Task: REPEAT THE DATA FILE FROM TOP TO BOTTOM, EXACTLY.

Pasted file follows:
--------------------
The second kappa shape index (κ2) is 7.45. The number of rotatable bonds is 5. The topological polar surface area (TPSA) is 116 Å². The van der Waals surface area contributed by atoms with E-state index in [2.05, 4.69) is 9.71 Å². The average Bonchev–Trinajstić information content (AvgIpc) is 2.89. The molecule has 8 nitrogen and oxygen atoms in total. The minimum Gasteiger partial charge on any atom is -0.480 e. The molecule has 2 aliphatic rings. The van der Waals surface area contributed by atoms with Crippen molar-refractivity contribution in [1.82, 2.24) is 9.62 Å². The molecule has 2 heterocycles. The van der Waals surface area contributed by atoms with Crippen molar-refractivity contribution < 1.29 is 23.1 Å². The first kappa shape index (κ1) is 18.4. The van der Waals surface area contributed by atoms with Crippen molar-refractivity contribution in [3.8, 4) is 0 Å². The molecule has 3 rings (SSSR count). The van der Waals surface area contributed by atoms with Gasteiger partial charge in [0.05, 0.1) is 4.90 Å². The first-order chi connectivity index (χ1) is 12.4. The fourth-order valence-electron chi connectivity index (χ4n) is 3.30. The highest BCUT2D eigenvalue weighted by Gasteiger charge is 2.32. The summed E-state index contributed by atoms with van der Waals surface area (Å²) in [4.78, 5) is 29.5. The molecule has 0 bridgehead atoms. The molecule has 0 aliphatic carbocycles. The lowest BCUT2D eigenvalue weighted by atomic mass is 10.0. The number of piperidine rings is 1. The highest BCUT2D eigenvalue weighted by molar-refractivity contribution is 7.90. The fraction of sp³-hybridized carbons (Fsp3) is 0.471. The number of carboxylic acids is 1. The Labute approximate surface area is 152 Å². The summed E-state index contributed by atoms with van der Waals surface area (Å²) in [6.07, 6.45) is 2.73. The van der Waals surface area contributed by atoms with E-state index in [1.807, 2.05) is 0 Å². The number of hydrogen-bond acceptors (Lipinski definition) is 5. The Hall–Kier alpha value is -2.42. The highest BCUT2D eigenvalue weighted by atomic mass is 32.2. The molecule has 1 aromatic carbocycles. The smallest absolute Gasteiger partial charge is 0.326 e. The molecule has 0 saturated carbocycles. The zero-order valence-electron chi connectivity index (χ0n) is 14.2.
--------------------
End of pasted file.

The second kappa shape index (κ2) is 7.45. The number of rotatable bonds is 5. The topological polar surface area (TPSA) is 116 Å². The van der Waals surface area contributed by atoms with E-state index in [2.05, 4.69) is 9.71 Å². The average Bonchev–Trinajstić information content (AvgIpc) is 2.89. The molecule has 8 nitrogen and oxygen atoms in total. The minimum Gasteiger partial charge on any atom is -0.480 e. The molecule has 2 aliphatic rings. The van der Waals surface area contributed by atoms with Crippen molar-refractivity contribution in [1.82, 2.24) is 9.62 Å². The molecule has 2 heterocycles. The van der Waals surface area contributed by atoms with Crippen molar-refractivity contribution < 1.29 is 23.1 Å². The first kappa shape index (κ1) is 18.4. The van der Waals surface area contributed by atoms with Crippen molar-refractivity contribution in [3.8, 4) is 0 Å². The molecule has 3 rings (SSSR count). The van der Waals surface area contributed by atoms with Gasteiger partial charge in [0.05, 0.1) is 4.90 Å². The first-order chi connectivity index (χ1) is 12.4. The fourth-order valence-electron chi connectivity index (χ4n) is 3.30. The highest BCUT2D eigenvalue weighted by Gasteiger charge is 2.32. The summed E-state index contributed by atoms with van der Waals surface area (Å²) in [4.78, 5) is 29.5. The molecule has 0 bridgehead atoms. The molecule has 0 aliphatic carbocycles. The lowest BCUT2D eigenvalue weighted by atomic mass is 10.0. The number of piperidine rings is 1. The highest BCUT2D eigenvalue weighted by molar-refractivity contribution is 7.90. The fraction of sp³-hybridized carbons (Fsp3) is 0.471. The number of carboxylic acids is 1. The Labute approximate surface area is 152 Å². The summed E-state index contributed by atoms with van der Waals surface area (Å²) in [6.07, 6.45) is 2.73. The van der Waals surface area contributed by atoms with E-state index in [1.807, 2.05) is 0 Å². The number of hydrogen-bond acceptors (Lipinski definition) is 5. The Hall–Kier alpha value is -2.42. The highest BCUT2D eigenvalue weighted by atomic mass is 32.2. The molecule has 1 aromatic carbocycles. The smallest absolute Gasteiger partial charge is 0.326 e. The molecule has 0 saturated carbocycles. The zero-order valence-electron chi connectivity index (χ0n) is 14.2.